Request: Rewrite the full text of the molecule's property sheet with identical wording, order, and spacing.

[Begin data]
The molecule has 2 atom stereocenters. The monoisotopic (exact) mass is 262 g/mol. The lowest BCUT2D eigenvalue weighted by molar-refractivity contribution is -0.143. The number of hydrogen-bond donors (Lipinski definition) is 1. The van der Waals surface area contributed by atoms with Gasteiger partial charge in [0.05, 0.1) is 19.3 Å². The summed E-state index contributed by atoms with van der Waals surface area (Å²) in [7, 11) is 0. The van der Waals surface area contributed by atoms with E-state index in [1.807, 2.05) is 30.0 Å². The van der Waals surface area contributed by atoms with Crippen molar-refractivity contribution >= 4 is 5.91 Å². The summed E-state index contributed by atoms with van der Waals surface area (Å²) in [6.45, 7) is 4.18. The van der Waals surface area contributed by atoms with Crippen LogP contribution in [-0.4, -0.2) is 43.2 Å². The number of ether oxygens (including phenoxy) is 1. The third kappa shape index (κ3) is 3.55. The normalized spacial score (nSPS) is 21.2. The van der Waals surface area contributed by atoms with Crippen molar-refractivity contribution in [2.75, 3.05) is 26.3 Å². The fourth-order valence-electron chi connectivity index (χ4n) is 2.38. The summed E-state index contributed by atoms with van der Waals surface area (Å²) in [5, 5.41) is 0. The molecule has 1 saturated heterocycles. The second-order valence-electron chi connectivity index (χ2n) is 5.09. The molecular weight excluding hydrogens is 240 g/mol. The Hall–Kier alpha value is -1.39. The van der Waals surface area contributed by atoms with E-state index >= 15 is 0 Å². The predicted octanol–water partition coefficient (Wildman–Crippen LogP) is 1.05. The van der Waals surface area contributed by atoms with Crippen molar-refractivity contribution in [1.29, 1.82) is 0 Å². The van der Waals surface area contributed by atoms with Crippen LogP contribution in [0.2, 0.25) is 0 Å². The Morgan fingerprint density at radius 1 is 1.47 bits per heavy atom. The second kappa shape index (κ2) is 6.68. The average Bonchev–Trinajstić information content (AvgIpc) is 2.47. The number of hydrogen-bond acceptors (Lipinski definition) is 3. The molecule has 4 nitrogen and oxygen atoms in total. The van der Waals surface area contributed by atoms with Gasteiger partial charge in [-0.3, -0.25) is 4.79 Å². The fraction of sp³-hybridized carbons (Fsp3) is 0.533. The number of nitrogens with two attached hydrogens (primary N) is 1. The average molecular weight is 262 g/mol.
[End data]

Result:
The molecule has 2 atom stereocenters. The monoisotopic (exact) mass is 262 g/mol. The lowest BCUT2D eigenvalue weighted by molar-refractivity contribution is -0.143. The number of hydrogen-bond donors (Lipinski definition) is 1. The van der Waals surface area contributed by atoms with Gasteiger partial charge in [0.05, 0.1) is 19.3 Å². The summed E-state index contributed by atoms with van der Waals surface area (Å²) in [7, 11) is 0. The van der Waals surface area contributed by atoms with E-state index in [1.807, 2.05) is 30.0 Å². The van der Waals surface area contributed by atoms with Crippen molar-refractivity contribution >= 4 is 5.91 Å². The summed E-state index contributed by atoms with van der Waals surface area (Å²) in [6.45, 7) is 4.18. The van der Waals surface area contributed by atoms with Crippen LogP contribution in [-0.4, -0.2) is 43.2 Å². The number of ether oxygens (including phenoxy) is 1. The third kappa shape index (κ3) is 3.55. The normalized spacial score (nSPS) is 21.2. The van der Waals surface area contributed by atoms with Crippen molar-refractivity contribution in [2.75, 3.05) is 26.3 Å². The fourth-order valence-electron chi connectivity index (χ4n) is 2.38. The summed E-state index contributed by atoms with van der Waals surface area (Å²) in [5, 5.41) is 0. The molecule has 1 saturated heterocycles. The second-order valence-electron chi connectivity index (χ2n) is 5.09. The molecular weight excluding hydrogens is 240 g/mol. The Hall–Kier alpha value is -1.39. The van der Waals surface area contributed by atoms with E-state index >= 15 is 0 Å². The predicted octanol–water partition coefficient (Wildman–Crippen LogP) is 1.05. The van der Waals surface area contributed by atoms with Crippen molar-refractivity contribution in [1.29, 1.82) is 0 Å². The van der Waals surface area contributed by atoms with Crippen LogP contribution in [0.2, 0.25) is 0 Å². The Morgan fingerprint density at radius 1 is 1.47 bits per heavy atom. The second kappa shape index (κ2) is 6.68. The average Bonchev–Trinajstić information content (AvgIpc) is 2.47. The number of hydrogen-bond acceptors (Lipinski definition) is 3. The molecule has 4 nitrogen and oxygen atoms in total. The van der Waals surface area contributed by atoms with Gasteiger partial charge in [-0.3, -0.25) is 4.79 Å². The fraction of sp³-hybridized carbons (Fsp3) is 0.533. The number of nitrogens with two attached hydrogens (primary N) is 1. The average molecular weight is 262 g/mol.